International Vegetarian Union (IVU)
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1847-1981 :

A thesis presented to the London School of Economics, University of London,
for the degree of Doctor of Philosophy, by Julia Twigg
©AUTUMN 1981 - Thesis Index

The author is now Professor of Social Policy and Sociology at Kent University, England, and has given permission for this previously unpublished thesis to be published on the IVU website. The ownership and copyright remain hers and no part of this thesis may be used elsewhere without her express permission.


[Numerical links are to the author's footnotes, use your back button to return to the same point in the text. Text links are to relevant items on the IVU website, all open in new windows]

The Order of the Cross

The order had been founded in 1904 by the Reverend J. Todd Ferrier (1855-1943), an ex-Congregational minister, and it bore some relationship to an earlier vegetarian Order of the Golden Age. Its journal, the Herald of the Cross, was published from 1905; in these early years the writings of Maitland and Kingsford were featured prominently, but as the issues progressed the journal increasingly became a vehicle for Todd Ferrier's writings. It is clear from Todd Ferrier's later account that these early years produced no real following; the Herald ceased publication in 1911 and Todd Ferrier had to rely on the hospitality of favourably inclined societies to publicise his ideas. (1) In the late twenties and early thirties however, Order of the Cross groups were established at Russell Square, Woodford Green and Streatham Common, and by 1934 the order was sufficiently flourishing to move to 10 De Vere Gardens, Kensington, which has remained its headquarters, and to publish again the Herald of the Cross. During these years the order was very much centred around Todd Ferrier himself; and it is his teaching that remains its basis. The order is still active - though the 1930s were its formative period. Numbers are hard to judge; the supplements for the thirties refer to summer schools which attracted about 300 people, and to reading and meeting groups in some twenty-four centres (fairly evenly distributed). Members of the order were actively involved in the Vegetarian Societies. (2)

The order stands out among similar groups through its distinctive commitment to vegetarianism. Todd Ferrier in his two particular statements on the issue, On Behalf of the Creatures and The Inner Meaning of the Food Reform Movement, puts forward the full range of arguments, though these are hierarchically arranged, with the spiritual as the most highly valued. (3) The 'inner meaning' of food reform is precisely that it is a religious, or rather as Todd Ferrier characteristically stresses, a spiritual movement. The scheme is strongly anti-materialist, and this is fundamental in the rejection of meat-eating, which is regarded as a taking-in of low, carnal vibrations that build up a dense, material body and that obscures spiritual vision. (Their objections to tobacco and alcohol are on the similar grounds of their being stimulants that de-sensitise).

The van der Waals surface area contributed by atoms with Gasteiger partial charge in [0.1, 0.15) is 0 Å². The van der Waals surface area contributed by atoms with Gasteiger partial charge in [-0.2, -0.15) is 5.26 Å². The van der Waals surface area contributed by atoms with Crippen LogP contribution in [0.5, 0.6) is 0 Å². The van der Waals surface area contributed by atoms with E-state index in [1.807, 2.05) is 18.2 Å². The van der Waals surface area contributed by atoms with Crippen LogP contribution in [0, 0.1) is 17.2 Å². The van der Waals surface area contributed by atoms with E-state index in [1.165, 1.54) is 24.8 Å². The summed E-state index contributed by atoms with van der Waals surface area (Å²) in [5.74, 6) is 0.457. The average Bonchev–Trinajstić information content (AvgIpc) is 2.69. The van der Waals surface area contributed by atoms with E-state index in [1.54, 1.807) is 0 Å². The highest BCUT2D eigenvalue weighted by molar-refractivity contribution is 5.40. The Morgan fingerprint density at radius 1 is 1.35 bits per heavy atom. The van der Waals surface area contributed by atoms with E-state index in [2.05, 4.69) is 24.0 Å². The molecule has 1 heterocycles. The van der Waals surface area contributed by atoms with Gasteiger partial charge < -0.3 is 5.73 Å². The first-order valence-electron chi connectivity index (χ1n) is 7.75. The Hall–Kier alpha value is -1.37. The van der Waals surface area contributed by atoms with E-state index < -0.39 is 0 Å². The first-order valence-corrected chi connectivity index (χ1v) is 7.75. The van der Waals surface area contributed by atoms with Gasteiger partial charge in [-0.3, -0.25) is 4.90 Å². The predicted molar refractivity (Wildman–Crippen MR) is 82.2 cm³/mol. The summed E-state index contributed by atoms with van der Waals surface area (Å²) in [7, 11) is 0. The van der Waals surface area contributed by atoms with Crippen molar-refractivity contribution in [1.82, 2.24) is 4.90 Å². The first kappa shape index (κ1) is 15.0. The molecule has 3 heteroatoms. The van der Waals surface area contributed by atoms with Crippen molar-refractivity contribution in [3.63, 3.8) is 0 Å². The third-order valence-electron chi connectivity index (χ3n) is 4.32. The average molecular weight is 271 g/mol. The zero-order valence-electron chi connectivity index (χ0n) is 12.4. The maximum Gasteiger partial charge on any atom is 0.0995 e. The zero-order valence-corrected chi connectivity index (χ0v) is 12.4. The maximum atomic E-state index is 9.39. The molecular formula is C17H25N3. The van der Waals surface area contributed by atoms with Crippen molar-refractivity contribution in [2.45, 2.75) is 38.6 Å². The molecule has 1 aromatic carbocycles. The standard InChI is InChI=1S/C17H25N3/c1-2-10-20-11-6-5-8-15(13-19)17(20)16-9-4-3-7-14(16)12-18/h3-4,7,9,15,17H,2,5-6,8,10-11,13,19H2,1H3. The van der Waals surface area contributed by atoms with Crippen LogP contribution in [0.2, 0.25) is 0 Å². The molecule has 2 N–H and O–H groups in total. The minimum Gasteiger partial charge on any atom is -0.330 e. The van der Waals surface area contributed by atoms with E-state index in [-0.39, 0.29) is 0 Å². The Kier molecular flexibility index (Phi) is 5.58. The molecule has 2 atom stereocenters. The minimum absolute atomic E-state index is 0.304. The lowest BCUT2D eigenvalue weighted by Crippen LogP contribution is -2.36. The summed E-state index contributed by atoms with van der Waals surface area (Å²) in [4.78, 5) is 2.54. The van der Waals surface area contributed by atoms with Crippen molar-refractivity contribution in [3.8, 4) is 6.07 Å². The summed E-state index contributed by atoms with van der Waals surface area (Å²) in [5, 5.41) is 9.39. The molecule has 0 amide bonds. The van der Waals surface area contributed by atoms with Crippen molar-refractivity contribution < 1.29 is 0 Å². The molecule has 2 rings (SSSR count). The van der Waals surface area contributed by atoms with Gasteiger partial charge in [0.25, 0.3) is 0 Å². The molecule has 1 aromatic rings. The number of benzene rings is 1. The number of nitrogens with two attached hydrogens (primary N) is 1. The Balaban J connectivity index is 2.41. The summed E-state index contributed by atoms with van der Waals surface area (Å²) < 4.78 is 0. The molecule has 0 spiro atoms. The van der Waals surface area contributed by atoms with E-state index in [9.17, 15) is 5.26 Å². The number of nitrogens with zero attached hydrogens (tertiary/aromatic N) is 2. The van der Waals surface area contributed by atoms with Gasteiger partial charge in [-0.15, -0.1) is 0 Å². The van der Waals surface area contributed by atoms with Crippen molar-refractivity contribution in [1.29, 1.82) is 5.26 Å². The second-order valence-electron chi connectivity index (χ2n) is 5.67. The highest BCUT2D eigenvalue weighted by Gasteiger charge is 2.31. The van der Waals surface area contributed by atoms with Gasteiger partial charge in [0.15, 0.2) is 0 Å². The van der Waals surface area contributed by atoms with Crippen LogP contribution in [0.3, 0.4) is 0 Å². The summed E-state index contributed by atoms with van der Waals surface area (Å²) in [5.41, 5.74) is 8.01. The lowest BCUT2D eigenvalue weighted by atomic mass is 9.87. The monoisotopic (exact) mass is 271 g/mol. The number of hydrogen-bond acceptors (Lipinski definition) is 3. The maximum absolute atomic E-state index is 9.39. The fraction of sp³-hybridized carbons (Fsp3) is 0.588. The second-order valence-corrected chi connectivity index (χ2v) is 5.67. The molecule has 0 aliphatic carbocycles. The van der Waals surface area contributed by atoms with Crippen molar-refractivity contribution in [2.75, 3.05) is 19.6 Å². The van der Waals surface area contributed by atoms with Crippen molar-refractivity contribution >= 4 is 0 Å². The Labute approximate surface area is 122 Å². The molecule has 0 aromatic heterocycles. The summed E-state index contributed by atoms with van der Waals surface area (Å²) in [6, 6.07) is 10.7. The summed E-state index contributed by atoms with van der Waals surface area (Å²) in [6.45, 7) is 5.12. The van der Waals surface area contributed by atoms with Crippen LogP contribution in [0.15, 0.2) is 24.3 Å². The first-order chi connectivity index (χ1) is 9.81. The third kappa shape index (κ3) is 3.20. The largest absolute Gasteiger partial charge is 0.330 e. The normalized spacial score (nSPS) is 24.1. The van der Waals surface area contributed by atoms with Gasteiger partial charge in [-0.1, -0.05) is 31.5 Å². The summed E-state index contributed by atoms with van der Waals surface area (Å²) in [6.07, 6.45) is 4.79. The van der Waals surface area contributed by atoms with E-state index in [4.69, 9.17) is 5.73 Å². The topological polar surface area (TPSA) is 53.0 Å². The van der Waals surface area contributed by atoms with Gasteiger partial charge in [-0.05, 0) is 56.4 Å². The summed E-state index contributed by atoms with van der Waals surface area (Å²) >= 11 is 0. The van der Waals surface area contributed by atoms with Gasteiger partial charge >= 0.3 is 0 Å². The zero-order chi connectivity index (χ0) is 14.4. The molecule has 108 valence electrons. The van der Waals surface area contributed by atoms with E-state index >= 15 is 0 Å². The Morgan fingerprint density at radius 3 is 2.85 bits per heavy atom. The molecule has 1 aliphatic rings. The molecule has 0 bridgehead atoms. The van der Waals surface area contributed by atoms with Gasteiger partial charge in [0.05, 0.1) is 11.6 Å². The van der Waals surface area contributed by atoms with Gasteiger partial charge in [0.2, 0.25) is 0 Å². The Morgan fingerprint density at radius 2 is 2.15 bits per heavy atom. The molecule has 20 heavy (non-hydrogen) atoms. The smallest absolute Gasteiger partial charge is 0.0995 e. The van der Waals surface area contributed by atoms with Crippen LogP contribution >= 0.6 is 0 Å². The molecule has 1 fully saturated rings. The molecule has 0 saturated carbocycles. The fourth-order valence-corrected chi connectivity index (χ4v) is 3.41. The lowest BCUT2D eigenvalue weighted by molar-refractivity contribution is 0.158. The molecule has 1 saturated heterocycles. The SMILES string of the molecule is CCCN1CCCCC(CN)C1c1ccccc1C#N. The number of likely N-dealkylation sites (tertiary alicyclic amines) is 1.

Meat-eating produces physical impurity: 'Thus when the body is kept impure through pernicious diet and living, the mind remains impure. When the mind is in that state its vision is clouded'. (4) Physical, moral and spiritual purity are all seen as one: 'There can be no purity whilst the flesh of creatures is partaken of and inhumanity towards the creatures practised'. (5)

In their ideas, the Order of the Cross typify a range of gnostic groups that emerge out of theosophy and the esoteric tradition generally. The cosmos is conceived as being originally pure spirit, less limited and gross than in its present material form: 'The deterioration of the world's condition was a gradual process in which every part of the structure suffered, from the elements and substances that composed it, to the minds and hearts of men and women. (6) In terms of the self, this has caused a division in which individual egotism has obscured the divine consciousness within and causing men to forget their true spiritual nature. The Fall was a fall into materiality. Though man was involved in the Fall, it was not of his choosing, but was a cosmic accident; and since man was created divine, he retains the urge and capacity to recover divine consciousness. The evolution towards a recovery of the original state of spiritual consciousness is at the heart of their concerns. God is not perceived here in personal or transcendent terms, but is regarded as both consciousness in the universe and the divine in man. The sun is the central symbol in their approach, standing for the divine shining in the cosmos and in man, for the evolution of the planet towards a state of light and pure spirit, and for dawning consciousness. They elide the use of solar and soul. (7)

There is the characteristic syncretism found in this tradition. All religions are believed to bear aspects of the truth, when properly perceived. (8) They repudiate all creeds: 'religion is a spiritual attitude rather than a belief in specific doctrines'. (9) The approach is the familiar esoteric one of inner interpretation, with a strong flavour of the reverent-unveiling-of-truth, and ancient-wisdom-concealed-from-vulgar-eyes. This hidden aspect is carried through in their dealings with outsiders and in the absence of personal information in their writings; thus though the order in the thirties clearly revolved institutionally and emotionally around Todd Ferrier, information about his background is absent. (10) This is part of the tradition, whereby the truth is presented as emerging from abstraction and universality; and though its origins are inner, they are not personal in the biographical way that is relevant in, for example, certain protestant traditions. Sometimes – as in Mazdaznan - the mysterious origins of the founder are stressed.